New York has always been the breeding ground for star players, from Bob Cousy and Dolph Schayes to Kareem and Dr. J to Tiny Archibald and Lenny Wilkens to Bernard King and Chris Mullin and beyond, and certainly those types of guys are notably absent from today's game.

Beyond that, though, there's always been a distinctive NYC point guard. These guys knew how to get to the rim (can't develop an outside shot in the elements on the playground so you got to get to the rim, the legend goes), and they knew how to play. Go back to Cooz and Tiny and Lenny and Larry Freaking Brown even. Of more recent vintage were guys like Mark Jackson, Rod Strickland, Kenny Anderson, Kenny Smith.

Now? There is nothing special about the New York point guard. More often than not, they actually *don't* come out of the city fundamentally sound and really knowing how to play, how to run a team, as they historically have.

It's a good time for point guards in the NBA right now. There are several strong ones: Paul, Williams, Nash, Billups, B. Davis, Harris, Calderon, Parker, Rondo, Kidd, Rose. None of those players are New Yorkers.

The most notable New York PGs these days are head cases Marbury and Tinsley, being paid to sit on the sidelines. We actually will give Rafer Alston credit - as we do think he has some savvy to his game, but that's of course after many years of impressive work improving his game while in the league. He came out of NY as a streetball legend with no idea how to play organized ball.

What New York basketball produces more than anything else in this era is hype. Hype, hype, hype. Mega-hype. You've got the Felipe Lopezes, the Lenny Cookes, and you've got (easily) the single most over-hyped high-school player of the last 25 years, Sebastian Telfair, yet another present-day point guard who came out of the city with no real idea how to play or how to run a team.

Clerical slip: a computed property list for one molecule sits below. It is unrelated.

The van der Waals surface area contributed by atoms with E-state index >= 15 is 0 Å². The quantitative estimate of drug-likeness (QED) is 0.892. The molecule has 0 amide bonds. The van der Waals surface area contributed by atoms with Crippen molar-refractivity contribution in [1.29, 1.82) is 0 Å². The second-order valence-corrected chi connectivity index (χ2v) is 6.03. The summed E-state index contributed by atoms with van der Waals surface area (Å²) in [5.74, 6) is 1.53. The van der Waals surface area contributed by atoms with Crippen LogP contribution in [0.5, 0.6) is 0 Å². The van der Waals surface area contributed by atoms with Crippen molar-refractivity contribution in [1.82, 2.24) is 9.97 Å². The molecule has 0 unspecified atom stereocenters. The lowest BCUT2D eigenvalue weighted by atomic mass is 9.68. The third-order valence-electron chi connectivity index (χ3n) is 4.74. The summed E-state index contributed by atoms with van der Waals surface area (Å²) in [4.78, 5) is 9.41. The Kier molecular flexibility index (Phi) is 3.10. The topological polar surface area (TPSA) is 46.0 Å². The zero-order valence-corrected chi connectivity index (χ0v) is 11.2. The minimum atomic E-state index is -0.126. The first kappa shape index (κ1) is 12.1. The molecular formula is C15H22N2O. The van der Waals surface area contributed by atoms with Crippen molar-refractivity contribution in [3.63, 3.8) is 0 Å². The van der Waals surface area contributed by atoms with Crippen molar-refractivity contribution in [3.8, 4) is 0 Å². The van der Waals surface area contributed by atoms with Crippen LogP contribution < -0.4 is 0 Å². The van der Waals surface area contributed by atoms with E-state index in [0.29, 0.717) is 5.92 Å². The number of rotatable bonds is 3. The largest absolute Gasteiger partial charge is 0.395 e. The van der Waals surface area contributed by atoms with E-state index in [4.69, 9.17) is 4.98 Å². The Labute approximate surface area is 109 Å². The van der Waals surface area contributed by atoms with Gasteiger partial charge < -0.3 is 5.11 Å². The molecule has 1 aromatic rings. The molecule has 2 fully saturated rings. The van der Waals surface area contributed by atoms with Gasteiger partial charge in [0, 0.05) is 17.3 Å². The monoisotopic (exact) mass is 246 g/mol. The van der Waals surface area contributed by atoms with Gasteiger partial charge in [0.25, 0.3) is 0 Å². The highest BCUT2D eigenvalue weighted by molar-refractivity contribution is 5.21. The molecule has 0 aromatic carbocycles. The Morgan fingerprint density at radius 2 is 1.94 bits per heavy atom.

It is hype built off the past, off of the idea that New York is the ultimate breeding ground for players, a notion which has increasingly little evidence of truth in the present.

New York, where you at? What happened to your ballers? As Queens' own Mark Jackson would say, "You're better than that."

Wednesday, February 11, 2009

Hoops TV Week: Feb 12-18

Here's our look at highlights from the next 7 days of basketball on TV. We come at it from the perspective of an NBA fan for the most part - college/high-school listings will focus on top prospects, as well as the biggest games. All times Eastern.

All All-Star, all the time.

Dunk Contest marathon coming on NBA TV:
2 p.m./8 p.m.: ABA - 1976 Dunk Contest, NBA TV
The original - we've always been big fans of Artis Gilmore's work in this one.
2:15 p.m./8:15 p.m.: NBA - 1984 Dunk Contest, NBA TV
Larry Nance v. Dr. J in the NBA original.
2:30 p.m./8:30 p.m.: NBA - 1985 Dunk Contest, NBA TV
Nique defeats MJ.
3 p.m./9 p.m.: NBA - 1986 Dunk Contest, NBA TV
Spud goes crazy in Dallas.
3:30 p.m./9:30 p.m.: NBA - 1987 Dunk Contest, NBA TV
MJ builds his legend in Seattle.
4 p.m./10:00 p.m.: NBA - 1988 Dunk Contest, NBA TV
Jordan gets the homer win over Dominique in Chicago.
4:30 p.m./10:30 p.m.: NBA - 1991 Dunk Contest, NBA TV
Dee Brown pumps it up.
5 p.m./11 p.m.: NBA - 2000 Dunk Contest, NBA TV
Vince Carter goes bananas in Oakland.
5:30 p.m./11:30 p.m.: NBA - 2003 Dunk Contest, NBA TV
Jason Richardson wins his second in a row in Atlanta.
6 p.m./12 a.m.: NBA - 2005 Dunk Contest, NBA TV
Josh Smith shows love to Dominique.
6:30 p.m./12:30 a.m.: NBA - 2006 Dunk Contest, NBA TV
Nate Robinson may still be attempting dunks as we speak.